Julie: I love that. What a fun and creative way to keep the kids busy. Just making their own bowls. What a cool idea. Well Amy I think too you know as we kind of wrap up here and if anyone if you have any questions for Amy or any more feedback feel free or feel free to comment with each other. We’ll, of course, keep this video up for you so you can keep posting, but Amy I think you know one message that we’ve heard from pretty much every single expert we’ve talked to in this series is just remember to give yourself some grace. Know that you don’t have to be a perfect parent which is good because no one is right. No one’s perfect all the time so give yourself a pass. Whether it’s screen time or snacks or you know, create your schedule. Do what feels best for you and your family, but then give yourself some leeway and flexibility to say okay today might not be the day where this is going to be my battle. Especially as you know we’re dealing with a global pandemic so let’s you know face reality here and realize that one day won’t hurt, give yourself a pass. Any final thoughts Amy on that or you know any final words before we go?

Amy: Absolutely and then I couldn’t have said it better myself and then the only other thing I would add to that is check in with the kids individually. I’ve been periodically doing that because if you have more than one child at home they may give you the answer that they just heard their brother or sister give so go for a walk with them. If you have time, I mean well most of our time on our hands right now, but if you have a time just take a few minute’s walk around the block with one of them if doable depending on age to leave the other one at home, but to have that time, to have that conversation with them individually, to make sure that they’re feeling okay with all of this because just like we don’t know exactly what we’re doing, they’re feeling that as well. You know this is all new and different to them even if they’re excited about parts of it, it’s still we’re in very new territory for sure.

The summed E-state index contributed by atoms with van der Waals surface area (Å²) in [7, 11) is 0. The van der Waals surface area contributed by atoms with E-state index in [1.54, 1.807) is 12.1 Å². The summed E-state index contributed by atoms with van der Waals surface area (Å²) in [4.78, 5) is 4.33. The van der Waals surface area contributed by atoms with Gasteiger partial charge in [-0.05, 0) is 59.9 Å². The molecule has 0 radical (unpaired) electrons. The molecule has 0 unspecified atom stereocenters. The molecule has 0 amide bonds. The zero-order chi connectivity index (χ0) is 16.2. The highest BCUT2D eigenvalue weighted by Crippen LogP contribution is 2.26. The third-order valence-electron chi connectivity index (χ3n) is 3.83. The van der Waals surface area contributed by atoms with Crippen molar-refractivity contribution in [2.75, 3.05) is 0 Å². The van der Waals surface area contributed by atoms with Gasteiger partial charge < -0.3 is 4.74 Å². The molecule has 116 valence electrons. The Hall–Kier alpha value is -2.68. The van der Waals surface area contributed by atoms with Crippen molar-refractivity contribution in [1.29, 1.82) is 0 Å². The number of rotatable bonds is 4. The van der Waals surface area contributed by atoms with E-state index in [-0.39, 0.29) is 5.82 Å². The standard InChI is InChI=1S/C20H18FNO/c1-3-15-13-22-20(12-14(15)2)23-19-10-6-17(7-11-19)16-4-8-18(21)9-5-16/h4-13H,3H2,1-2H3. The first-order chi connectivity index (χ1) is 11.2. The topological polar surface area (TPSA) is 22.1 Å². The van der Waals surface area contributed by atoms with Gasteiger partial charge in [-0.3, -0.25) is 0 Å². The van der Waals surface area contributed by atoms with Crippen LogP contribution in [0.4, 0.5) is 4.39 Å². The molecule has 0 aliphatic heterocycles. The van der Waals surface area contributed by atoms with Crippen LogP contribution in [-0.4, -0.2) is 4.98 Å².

Julie: That is for sure. Amy thank you so much for taking the time. What is the best way for people to reach you if they want to stay in contact with you?

Amy: Oh absolutely so they can contact me for my email. It’s Amy@faithlovepinapples.com or you can feel free to follow me on Facebook at faith love and pineapples in integrative nutrition with Amy Olga.

Julie: Excellent Amy thank you so much. This has been so helpful. I really appreciate your tips and your time today and thanks to your kiddos for being so well behaved for you to take some time to do this with us.

Amy: Thank you.

Julie: So our expert connexions series will continue right here throughout the week one o’clock Eastern each day. Tomorrow we’re going to be talking with Laurie Lonsdorf from the Small Business Development Center and so we’re switching back to some more business related topics tomorrow. Laurie’s going to join us. She’s going to be available to answer your questions live. She’s going to talk about the resources that we know are available for small businesses. We can talk about what’s in the pipeline, what may be coming. So if you have any questions about resources and how to get your business through this time a Laurie is our go-to. She has been a trusted advisor of mConnexions for a long time and so I think where you’re really going to enjoy the insight and expertise that Laurie brings to the conversation. So that is tomorrow right here at one o’clock. Thank you for joining us and we will see you then. Thank you, take care.